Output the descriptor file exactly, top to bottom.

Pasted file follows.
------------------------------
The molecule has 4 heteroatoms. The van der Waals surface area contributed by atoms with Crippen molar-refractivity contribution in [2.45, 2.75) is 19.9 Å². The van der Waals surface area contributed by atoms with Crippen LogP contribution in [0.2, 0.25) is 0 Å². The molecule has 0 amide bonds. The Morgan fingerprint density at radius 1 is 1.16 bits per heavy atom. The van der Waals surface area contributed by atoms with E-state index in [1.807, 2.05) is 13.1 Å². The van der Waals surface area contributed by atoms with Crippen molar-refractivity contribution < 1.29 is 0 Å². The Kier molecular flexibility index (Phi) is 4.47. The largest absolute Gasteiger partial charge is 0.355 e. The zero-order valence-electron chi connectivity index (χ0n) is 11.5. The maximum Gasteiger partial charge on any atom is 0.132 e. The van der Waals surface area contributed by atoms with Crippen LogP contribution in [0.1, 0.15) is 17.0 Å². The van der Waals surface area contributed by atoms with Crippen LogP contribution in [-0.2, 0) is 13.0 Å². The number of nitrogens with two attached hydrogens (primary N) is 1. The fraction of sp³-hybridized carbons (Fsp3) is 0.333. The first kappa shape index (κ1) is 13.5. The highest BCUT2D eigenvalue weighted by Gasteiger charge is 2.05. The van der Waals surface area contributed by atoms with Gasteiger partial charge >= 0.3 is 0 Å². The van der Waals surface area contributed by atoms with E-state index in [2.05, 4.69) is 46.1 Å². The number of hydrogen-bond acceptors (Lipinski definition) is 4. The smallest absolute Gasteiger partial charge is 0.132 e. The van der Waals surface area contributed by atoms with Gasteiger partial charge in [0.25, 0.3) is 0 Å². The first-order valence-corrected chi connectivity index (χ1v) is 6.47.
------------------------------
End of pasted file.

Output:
The molecule has 4 heteroatoms. The van der Waals surface area contributed by atoms with Crippen molar-refractivity contribution in [2.45, 2.75) is 19.9 Å². The van der Waals surface area contributed by atoms with Crippen LogP contribution in [0.2, 0.25) is 0 Å². The molecule has 0 amide bonds. The Morgan fingerprint density at radius 1 is 1.16 bits per heavy atom. The van der Waals surface area contributed by atoms with E-state index in [1.807, 2.05) is 13.1 Å². The van der Waals surface area contributed by atoms with Crippen molar-refractivity contribution < 1.29 is 0 Å². The Kier molecular flexibility index (Phi) is 4.47. The largest absolute Gasteiger partial charge is 0.355 e. The zero-order valence-electron chi connectivity index (χ0n) is 11.5. The maximum Gasteiger partial charge on any atom is 0.132 e. The van der Waals surface area contributed by atoms with Crippen LogP contribution in [0.1, 0.15) is 17.0 Å². The van der Waals surface area contributed by atoms with Crippen LogP contribution in [-0.2, 0) is 13.0 Å². The number of nitrogens with two attached hydrogens (primary N) is 1. The fraction of sp³-hybridized carbons (Fsp3) is 0.333. The first kappa shape index (κ1) is 13.5. The highest BCUT2D eigenvalue weighted by Gasteiger charge is 2.05. The van der Waals surface area contributed by atoms with Gasteiger partial charge >= 0.3 is 0 Å². The van der Waals surface area contributed by atoms with E-state index in [2.05, 4.69) is 46.1 Å². The number of hydrogen-bond acceptors (Lipinski definition) is 4. The smallest absolute Gasteiger partial charge is 0.132 e. The van der Waals surface area contributed by atoms with Gasteiger partial charge in [0.25, 0.3) is 0 Å². The first-order valence-corrected chi connectivity index (χ1v) is 6.47.